Here’s a look at some of the most dangerous chemicals lurking in your home — and how you can reduce your child’s exposure to them.
Many chemicals today are known or suspected to be links to cancer, early puberty, attention deficit hyperactivity disorder (ADHD), obesity, autism, and other serious health issues. “As we look at protecting children’s health, we need to look not just at nutrition, diet, and physical activity, but also exposure to chemicals,” says Jason Rano, director of government affairs at the Environmental Working Group. The Safe Chemicals Act, which passed out of committee for the first time this year, would require chemical companies to prove that their products are safe. “In the U.S., we are a toxic dumping ground for unsafe products,” says Katy Farber, founder of Non-Toxic Kids (Non-ToxicKids.net). “Many parents are exhausted by trying to keep up with what to avoid and what to do. The Safe Chemicals Act would shift the burden to where it belongs.” Your family doesn’t have to live like ascetics to minimize your children’s exposure to chemical dangers; there are simple ways to reduce contact.
How to Avoid
Arsenic is a known carcinogen that has been linked particularly to skin, bladder, kidney, and lung cancers. Certain foods contain organic and inorganic arsenic, and the latter usually raises the risk of cancer and other health problems. Both types of arsenic are found in apple and grape juice and in rice and rice products, which are contaminated by both naturally occurring arsenic and arsenic-containing pesticides that leach into the groundwater where it is grown. Arsenic is found in pressure-treated wood made or manufactured before 2003, when the industry agreed to stop using arsenic-treated wood for residential purposes.
- The Food Drug Administration (FDA) has tested apple and grape juices and determined that they can be consumed in small amounts, but guidelines for an arsenic threshold have yet to be established. Instead of juice, parents can offer water, milk, and whole fruits.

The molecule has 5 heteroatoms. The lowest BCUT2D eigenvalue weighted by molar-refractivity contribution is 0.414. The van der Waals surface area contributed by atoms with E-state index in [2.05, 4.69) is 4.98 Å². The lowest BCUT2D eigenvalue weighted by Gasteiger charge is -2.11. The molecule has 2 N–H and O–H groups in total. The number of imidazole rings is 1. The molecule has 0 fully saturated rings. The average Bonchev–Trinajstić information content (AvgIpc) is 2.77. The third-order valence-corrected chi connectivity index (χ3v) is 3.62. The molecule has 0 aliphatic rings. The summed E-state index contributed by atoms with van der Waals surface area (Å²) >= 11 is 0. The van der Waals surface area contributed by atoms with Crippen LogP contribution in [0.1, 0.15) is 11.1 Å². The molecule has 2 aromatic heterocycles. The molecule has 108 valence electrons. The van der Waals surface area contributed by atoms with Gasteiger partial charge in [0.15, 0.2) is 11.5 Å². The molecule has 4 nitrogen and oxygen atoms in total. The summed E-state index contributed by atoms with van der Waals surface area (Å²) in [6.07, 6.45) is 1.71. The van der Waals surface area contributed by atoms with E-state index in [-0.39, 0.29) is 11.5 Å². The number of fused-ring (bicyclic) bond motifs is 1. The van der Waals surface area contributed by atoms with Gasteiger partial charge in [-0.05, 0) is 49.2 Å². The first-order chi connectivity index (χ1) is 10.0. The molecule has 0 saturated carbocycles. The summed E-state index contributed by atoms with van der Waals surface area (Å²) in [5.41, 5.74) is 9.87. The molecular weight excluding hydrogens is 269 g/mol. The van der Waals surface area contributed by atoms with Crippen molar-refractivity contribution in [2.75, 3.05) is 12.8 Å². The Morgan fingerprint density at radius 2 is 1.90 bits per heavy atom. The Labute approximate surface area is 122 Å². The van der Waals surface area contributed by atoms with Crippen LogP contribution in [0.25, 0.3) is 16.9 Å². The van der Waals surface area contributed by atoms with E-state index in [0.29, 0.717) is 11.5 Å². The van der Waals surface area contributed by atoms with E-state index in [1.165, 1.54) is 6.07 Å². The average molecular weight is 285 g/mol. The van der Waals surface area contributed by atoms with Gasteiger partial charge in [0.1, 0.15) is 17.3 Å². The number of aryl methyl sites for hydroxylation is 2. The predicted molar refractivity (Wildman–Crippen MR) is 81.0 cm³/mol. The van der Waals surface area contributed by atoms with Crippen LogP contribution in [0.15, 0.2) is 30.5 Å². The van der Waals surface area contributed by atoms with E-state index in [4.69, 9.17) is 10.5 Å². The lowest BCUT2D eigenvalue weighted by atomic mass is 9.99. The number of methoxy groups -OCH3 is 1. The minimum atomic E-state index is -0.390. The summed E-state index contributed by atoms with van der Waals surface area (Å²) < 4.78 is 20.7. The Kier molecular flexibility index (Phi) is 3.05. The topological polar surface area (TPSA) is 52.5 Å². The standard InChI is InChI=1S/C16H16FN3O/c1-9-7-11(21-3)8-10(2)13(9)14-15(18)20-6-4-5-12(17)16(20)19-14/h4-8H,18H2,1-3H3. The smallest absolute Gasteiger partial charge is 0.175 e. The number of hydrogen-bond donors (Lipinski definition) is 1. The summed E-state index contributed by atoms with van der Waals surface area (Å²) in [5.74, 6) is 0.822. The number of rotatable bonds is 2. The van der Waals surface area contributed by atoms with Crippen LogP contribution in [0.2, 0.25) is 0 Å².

- Consumer Reports advises parents to limit the amount of infant rice cereal to no more than one serving a day, on average, and to offer cereals that contain significantly lower arsenic levels (wheat, oatmeal, or corn grits). If you eat rice, you may be able to reduce exposure to inorganic arsenic by rinsing it thoroughly before cooking, using a ratio of six cups water to one cup rice for cooking, and draining excess water. If you remove rice from your diet, the FDA advises families to consume a variety of whole grains as part of a well-balanced diet.
- Daily rice drinks for children under age 5 are not recommended. If possible, avoid rice-based foods, such as rice milk and rice flour rice syrup.
- Avoid older pressure-treated wood, which might be found in sandboxes, playgrounds, swing sets, and decks. Pressure-treated wood can usually be identified by the numerous short slits cut into the surface.
“Because harmful chemicals such as arsenic enter children’s bodies at such a higher rate relative to their body size, it is especially important to reduce their exposures,” says Sonya Lunder, senior analyst at the Environmental Working Group.